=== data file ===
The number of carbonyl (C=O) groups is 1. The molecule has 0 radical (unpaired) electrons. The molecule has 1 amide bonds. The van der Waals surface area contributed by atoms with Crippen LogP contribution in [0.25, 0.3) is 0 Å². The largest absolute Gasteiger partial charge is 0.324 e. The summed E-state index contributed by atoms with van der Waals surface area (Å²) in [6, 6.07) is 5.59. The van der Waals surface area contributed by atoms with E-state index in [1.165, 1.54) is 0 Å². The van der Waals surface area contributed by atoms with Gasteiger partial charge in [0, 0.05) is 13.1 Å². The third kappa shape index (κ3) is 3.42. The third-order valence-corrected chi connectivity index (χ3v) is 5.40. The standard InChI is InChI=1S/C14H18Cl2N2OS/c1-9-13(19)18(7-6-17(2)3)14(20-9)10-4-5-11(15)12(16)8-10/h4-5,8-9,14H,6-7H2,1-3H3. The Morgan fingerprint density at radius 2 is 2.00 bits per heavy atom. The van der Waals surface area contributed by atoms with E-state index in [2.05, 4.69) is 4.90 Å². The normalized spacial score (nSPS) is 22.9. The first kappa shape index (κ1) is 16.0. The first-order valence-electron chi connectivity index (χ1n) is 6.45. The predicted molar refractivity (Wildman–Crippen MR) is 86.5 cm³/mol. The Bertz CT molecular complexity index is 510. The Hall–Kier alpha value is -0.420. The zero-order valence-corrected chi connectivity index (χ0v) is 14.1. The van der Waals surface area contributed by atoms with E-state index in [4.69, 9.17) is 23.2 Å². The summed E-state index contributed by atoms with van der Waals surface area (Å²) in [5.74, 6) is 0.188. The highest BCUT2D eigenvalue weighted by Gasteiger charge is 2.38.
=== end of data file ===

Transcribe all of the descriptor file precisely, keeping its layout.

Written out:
The number of carbonyl (C=O) groups is 1. The molecule has 0 radical (unpaired) electrons. The molecule has 1 amide bonds. The van der Waals surface area contributed by atoms with Crippen LogP contribution in [0.25, 0.3) is 0 Å². The largest absolute Gasteiger partial charge is 0.324 e. The summed E-state index contributed by atoms with van der Waals surface area (Å²) in [6, 6.07) is 5.59. The van der Waals surface area contributed by atoms with E-state index in [1.165, 1.54) is 0 Å². The van der Waals surface area contributed by atoms with Gasteiger partial charge in [0, 0.05) is 13.1 Å². The third kappa shape index (κ3) is 3.42. The third-order valence-corrected chi connectivity index (χ3v) is 5.40. The standard InChI is InChI=1S/C14H18Cl2N2OS/c1-9-13(19)18(7-6-17(2)3)14(20-9)10-4-5-11(15)12(16)8-10/h4-5,8-9,14H,6-7H2,1-3H3. The Morgan fingerprint density at radius 2 is 2.00 bits per heavy atom. The van der Waals surface area contributed by atoms with E-state index in [2.05, 4.69) is 4.90 Å². The normalized spacial score (nSPS) is 22.9. The first kappa shape index (κ1) is 16.0. The first-order valence-electron chi connectivity index (χ1n) is 6.45. The predicted molar refractivity (Wildman–Crippen MR) is 86.5 cm³/mol. The Bertz CT molecular complexity index is 510. The Hall–Kier alpha value is -0.420. The zero-order valence-corrected chi connectivity index (χ0v) is 14.1. The van der Waals surface area contributed by atoms with E-state index in [4.69, 9.17) is 23.2 Å². The summed E-state index contributed by atoms with van der Waals surface area (Å²) in [5.74, 6) is 0.188. The highest BCUT2D eigenvalue weighted by Gasteiger charge is 2.38.